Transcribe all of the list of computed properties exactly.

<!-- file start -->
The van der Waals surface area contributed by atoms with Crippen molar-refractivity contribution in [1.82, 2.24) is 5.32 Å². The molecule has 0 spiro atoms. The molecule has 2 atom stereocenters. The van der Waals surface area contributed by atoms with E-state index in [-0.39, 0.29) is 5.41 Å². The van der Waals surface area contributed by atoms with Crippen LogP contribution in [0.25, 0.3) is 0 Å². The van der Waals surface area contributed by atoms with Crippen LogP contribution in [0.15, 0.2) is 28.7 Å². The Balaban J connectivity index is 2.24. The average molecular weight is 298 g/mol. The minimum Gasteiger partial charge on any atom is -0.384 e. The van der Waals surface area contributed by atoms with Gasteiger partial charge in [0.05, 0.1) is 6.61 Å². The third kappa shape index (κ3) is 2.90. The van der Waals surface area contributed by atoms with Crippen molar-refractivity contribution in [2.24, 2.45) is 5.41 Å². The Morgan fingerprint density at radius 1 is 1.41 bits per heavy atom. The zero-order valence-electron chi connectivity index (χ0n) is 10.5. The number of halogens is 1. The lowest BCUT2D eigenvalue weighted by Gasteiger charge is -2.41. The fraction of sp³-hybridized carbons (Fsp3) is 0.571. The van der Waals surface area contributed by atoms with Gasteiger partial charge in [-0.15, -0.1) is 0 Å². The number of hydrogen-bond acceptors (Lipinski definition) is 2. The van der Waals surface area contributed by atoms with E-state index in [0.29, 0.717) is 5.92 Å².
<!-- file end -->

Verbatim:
The van der Waals surface area contributed by atoms with Crippen molar-refractivity contribution in [1.82, 2.24) is 5.32 Å². The molecule has 0 spiro atoms. The molecule has 2 atom stereocenters. The van der Waals surface area contributed by atoms with E-state index in [-0.39, 0.29) is 5.41 Å². The van der Waals surface area contributed by atoms with Crippen LogP contribution in [0.25, 0.3) is 0 Å². The van der Waals surface area contributed by atoms with Crippen LogP contribution in [0.15, 0.2) is 28.7 Å². The Balaban J connectivity index is 2.24. The average molecular weight is 298 g/mol. The minimum Gasteiger partial charge on any atom is -0.384 e. The van der Waals surface area contributed by atoms with Gasteiger partial charge in [0.05, 0.1) is 6.61 Å². The third kappa shape index (κ3) is 2.90. The van der Waals surface area contributed by atoms with Crippen molar-refractivity contribution in [2.24, 2.45) is 5.41 Å². The Morgan fingerprint density at radius 1 is 1.41 bits per heavy atom. The zero-order valence-electron chi connectivity index (χ0n) is 10.5. The number of halogens is 1. The lowest BCUT2D eigenvalue weighted by Gasteiger charge is -2.41. The fraction of sp³-hybridized carbons (Fsp3) is 0.571. The van der Waals surface area contributed by atoms with Gasteiger partial charge in [-0.15, -0.1) is 0 Å². The number of hydrogen-bond acceptors (Lipinski definition) is 2. The van der Waals surface area contributed by atoms with E-state index in [0.29, 0.717) is 5.92 Å².